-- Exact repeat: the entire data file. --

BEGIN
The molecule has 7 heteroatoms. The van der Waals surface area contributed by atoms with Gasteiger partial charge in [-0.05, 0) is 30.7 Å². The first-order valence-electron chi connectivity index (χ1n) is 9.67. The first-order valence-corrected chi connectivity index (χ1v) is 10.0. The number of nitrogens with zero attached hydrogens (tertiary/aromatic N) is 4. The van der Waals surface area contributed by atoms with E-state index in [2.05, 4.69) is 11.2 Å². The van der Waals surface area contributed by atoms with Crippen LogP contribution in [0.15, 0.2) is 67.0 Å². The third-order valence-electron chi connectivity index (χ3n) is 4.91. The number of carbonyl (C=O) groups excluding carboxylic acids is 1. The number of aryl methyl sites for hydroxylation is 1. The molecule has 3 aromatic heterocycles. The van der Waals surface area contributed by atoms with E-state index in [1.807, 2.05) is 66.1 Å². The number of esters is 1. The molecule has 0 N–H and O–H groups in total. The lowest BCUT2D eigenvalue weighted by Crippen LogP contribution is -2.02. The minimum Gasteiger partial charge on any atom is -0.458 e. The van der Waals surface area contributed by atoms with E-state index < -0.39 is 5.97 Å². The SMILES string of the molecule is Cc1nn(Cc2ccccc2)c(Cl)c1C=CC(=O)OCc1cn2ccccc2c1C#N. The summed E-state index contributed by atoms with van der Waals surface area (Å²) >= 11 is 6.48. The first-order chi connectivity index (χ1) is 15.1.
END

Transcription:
The molecule has 7 heteroatoms. The van der Waals surface area contributed by atoms with Gasteiger partial charge in [-0.05, 0) is 30.7 Å². The first-order valence-electron chi connectivity index (χ1n) is 9.67. The first-order valence-corrected chi connectivity index (χ1v) is 10.0. The number of nitrogens with zero attached hydrogens (tertiary/aromatic N) is 4. The van der Waals surface area contributed by atoms with E-state index in [2.05, 4.69) is 11.2 Å². The van der Waals surface area contributed by atoms with Crippen LogP contribution in [0.15, 0.2) is 67.0 Å². The third-order valence-electron chi connectivity index (χ3n) is 4.91. The number of carbonyl (C=O) groups excluding carboxylic acids is 1. The number of aryl methyl sites for hydroxylation is 1. The molecule has 3 aromatic heterocycles. The van der Waals surface area contributed by atoms with E-state index in [1.807, 2.05) is 66.1 Å². The number of esters is 1. The molecule has 0 N–H and O–H groups in total. The lowest BCUT2D eigenvalue weighted by Crippen LogP contribution is -2.02. The minimum Gasteiger partial charge on any atom is -0.458 e. The van der Waals surface area contributed by atoms with E-state index < -0.39 is 5.97 Å². The SMILES string of the molecule is Cc1nn(Cc2ccccc2)c(Cl)c1C=CC(=O)OCc1cn2ccccc2c1C#N. The summed E-state index contributed by atoms with van der Waals surface area (Å²) >= 11 is 6.48. The first-order chi connectivity index (χ1) is 15.1.